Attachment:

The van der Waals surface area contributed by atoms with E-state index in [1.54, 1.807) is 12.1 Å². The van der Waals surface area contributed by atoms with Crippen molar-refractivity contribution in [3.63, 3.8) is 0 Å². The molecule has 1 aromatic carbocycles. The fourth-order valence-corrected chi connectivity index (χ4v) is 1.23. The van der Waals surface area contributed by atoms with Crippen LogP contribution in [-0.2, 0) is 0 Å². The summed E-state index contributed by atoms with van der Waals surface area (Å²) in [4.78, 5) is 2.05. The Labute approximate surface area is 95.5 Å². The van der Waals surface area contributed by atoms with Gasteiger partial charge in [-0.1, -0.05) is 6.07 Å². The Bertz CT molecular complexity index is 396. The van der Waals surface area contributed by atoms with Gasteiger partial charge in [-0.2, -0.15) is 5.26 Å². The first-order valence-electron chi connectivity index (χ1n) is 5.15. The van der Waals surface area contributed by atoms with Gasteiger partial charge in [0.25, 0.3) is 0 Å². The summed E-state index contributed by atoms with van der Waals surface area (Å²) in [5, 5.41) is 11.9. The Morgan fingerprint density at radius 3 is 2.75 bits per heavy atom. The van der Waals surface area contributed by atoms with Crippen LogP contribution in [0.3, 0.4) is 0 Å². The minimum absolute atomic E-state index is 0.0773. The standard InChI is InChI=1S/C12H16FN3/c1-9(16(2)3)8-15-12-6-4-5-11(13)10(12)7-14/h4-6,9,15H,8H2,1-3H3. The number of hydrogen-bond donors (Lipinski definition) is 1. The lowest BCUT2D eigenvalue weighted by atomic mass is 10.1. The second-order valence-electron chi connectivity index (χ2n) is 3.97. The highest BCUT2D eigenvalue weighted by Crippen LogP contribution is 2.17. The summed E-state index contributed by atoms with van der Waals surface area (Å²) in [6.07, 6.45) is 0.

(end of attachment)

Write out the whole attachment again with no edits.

The van der Waals surface area contributed by atoms with E-state index in [1.54, 1.807) is 12.1 Å². The van der Waals surface area contributed by atoms with Crippen molar-refractivity contribution in [3.63, 3.8) is 0 Å². The molecule has 1 aromatic carbocycles. The fourth-order valence-corrected chi connectivity index (χ4v) is 1.23. The van der Waals surface area contributed by atoms with Crippen LogP contribution in [-0.2, 0) is 0 Å². The summed E-state index contributed by atoms with van der Waals surface area (Å²) in [4.78, 5) is 2.05. The Labute approximate surface area is 95.5 Å². The van der Waals surface area contributed by atoms with Gasteiger partial charge in [-0.1, -0.05) is 6.07 Å². The Bertz CT molecular complexity index is 396. The van der Waals surface area contributed by atoms with Gasteiger partial charge in [-0.2, -0.15) is 5.26 Å². The first-order valence-electron chi connectivity index (χ1n) is 5.15. The van der Waals surface area contributed by atoms with Gasteiger partial charge in [0.25, 0.3) is 0 Å². The summed E-state index contributed by atoms with van der Waals surface area (Å²) in [5, 5.41) is 11.9. The Morgan fingerprint density at radius 3 is 2.75 bits per heavy atom. The van der Waals surface area contributed by atoms with Crippen LogP contribution in [0.3, 0.4) is 0 Å². The minimum absolute atomic E-state index is 0.0773. The standard InChI is InChI=1S/C12H16FN3/c1-9(16(2)3)8-15-12-6-4-5-11(13)10(12)7-14/h4-6,9,15H,8H2,1-3H3. The number of hydrogen-bond donors (Lipinski definition) is 1. The lowest BCUT2D eigenvalue weighted by atomic mass is 10.1. The second-order valence-electron chi connectivity index (χ2n) is 3.97. The highest BCUT2D eigenvalue weighted by Crippen LogP contribution is 2.17. The summed E-state index contributed by atoms with van der Waals surface area (Å²) in [6.07, 6.45) is 0.